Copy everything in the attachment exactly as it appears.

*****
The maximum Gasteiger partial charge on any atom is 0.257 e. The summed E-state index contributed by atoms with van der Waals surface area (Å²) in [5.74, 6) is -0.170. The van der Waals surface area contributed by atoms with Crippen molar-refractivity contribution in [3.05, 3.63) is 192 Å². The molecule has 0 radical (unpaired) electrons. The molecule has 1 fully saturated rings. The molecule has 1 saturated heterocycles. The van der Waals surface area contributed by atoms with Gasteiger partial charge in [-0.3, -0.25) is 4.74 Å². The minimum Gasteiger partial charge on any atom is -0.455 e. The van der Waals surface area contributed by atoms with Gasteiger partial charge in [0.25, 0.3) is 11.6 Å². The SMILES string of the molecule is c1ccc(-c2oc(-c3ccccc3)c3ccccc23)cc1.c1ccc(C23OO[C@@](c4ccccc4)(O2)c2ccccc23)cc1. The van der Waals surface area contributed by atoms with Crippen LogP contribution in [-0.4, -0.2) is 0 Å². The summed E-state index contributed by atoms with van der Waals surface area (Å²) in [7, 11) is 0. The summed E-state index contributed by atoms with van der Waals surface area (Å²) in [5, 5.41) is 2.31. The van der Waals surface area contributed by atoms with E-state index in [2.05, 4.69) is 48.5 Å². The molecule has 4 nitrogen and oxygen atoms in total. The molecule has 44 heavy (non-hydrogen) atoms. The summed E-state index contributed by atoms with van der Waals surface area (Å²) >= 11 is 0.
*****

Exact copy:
The maximum Gasteiger partial charge on any atom is 0.257 e. The summed E-state index contributed by atoms with van der Waals surface area (Å²) in [5.74, 6) is -0.170. The van der Waals surface area contributed by atoms with Crippen molar-refractivity contribution in [3.05, 3.63) is 192 Å². The molecule has 0 radical (unpaired) electrons. The molecule has 1 fully saturated rings. The molecule has 1 saturated heterocycles. The van der Waals surface area contributed by atoms with Gasteiger partial charge in [-0.3, -0.25) is 4.74 Å². The minimum Gasteiger partial charge on any atom is -0.455 e. The van der Waals surface area contributed by atoms with Gasteiger partial charge in [0.25, 0.3) is 11.6 Å². The SMILES string of the molecule is c1ccc(-c2oc(-c3ccccc3)c3ccccc23)cc1.c1ccc(C23OO[C@@](c4ccccc4)(O2)c2ccccc23)cc1. The van der Waals surface area contributed by atoms with Crippen LogP contribution in [-0.4, -0.2) is 0 Å². The summed E-state index contributed by atoms with van der Waals surface area (Å²) in [7, 11) is 0. The summed E-state index contributed by atoms with van der Waals surface area (Å²) in [5, 5.41) is 2.31. The van der Waals surface area contributed by atoms with E-state index in [2.05, 4.69) is 48.5 Å². The molecule has 4 nitrogen and oxygen atoms in total. The molecule has 44 heavy (non-hydrogen) atoms. The summed E-state index contributed by atoms with van der Waals surface area (Å²) >= 11 is 0.